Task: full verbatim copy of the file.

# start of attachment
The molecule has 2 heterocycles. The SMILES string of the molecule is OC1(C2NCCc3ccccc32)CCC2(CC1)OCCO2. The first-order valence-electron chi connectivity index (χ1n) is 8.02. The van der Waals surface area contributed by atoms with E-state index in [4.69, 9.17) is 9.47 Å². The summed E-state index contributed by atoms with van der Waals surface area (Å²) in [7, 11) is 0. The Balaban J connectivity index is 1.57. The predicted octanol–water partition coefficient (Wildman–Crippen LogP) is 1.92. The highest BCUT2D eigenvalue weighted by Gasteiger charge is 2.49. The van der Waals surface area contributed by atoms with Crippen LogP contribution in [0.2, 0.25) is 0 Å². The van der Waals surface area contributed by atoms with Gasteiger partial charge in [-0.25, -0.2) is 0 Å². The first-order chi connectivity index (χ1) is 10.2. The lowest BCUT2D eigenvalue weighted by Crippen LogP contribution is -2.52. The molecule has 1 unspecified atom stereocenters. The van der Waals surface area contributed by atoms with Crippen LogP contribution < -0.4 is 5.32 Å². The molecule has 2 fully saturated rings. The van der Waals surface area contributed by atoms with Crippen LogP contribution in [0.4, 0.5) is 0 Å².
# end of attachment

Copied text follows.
The molecule has 2 heterocycles. The SMILES string of the molecule is OC1(C2NCCc3ccccc32)CCC2(CC1)OCCO2. The first-order valence-electron chi connectivity index (χ1n) is 8.02. The van der Waals surface area contributed by atoms with E-state index in [4.69, 9.17) is 9.47 Å². The summed E-state index contributed by atoms with van der Waals surface area (Å²) in [7, 11) is 0. The Balaban J connectivity index is 1.57. The predicted octanol–water partition coefficient (Wildman–Crippen LogP) is 1.92. The highest BCUT2D eigenvalue weighted by Gasteiger charge is 2.49. The van der Waals surface area contributed by atoms with Crippen LogP contribution in [0.2, 0.25) is 0 Å². The van der Waals surface area contributed by atoms with Gasteiger partial charge in [-0.25, -0.2) is 0 Å². The first-order chi connectivity index (χ1) is 10.2. The lowest BCUT2D eigenvalue weighted by Crippen LogP contribution is -2.52. The molecule has 1 unspecified atom stereocenters. The van der Waals surface area contributed by atoms with Crippen LogP contribution < -0.4 is 5.32 Å². The molecule has 2 fully saturated rings. The van der Waals surface area contributed by atoms with Crippen LogP contribution in [0.4, 0.5) is 0 Å².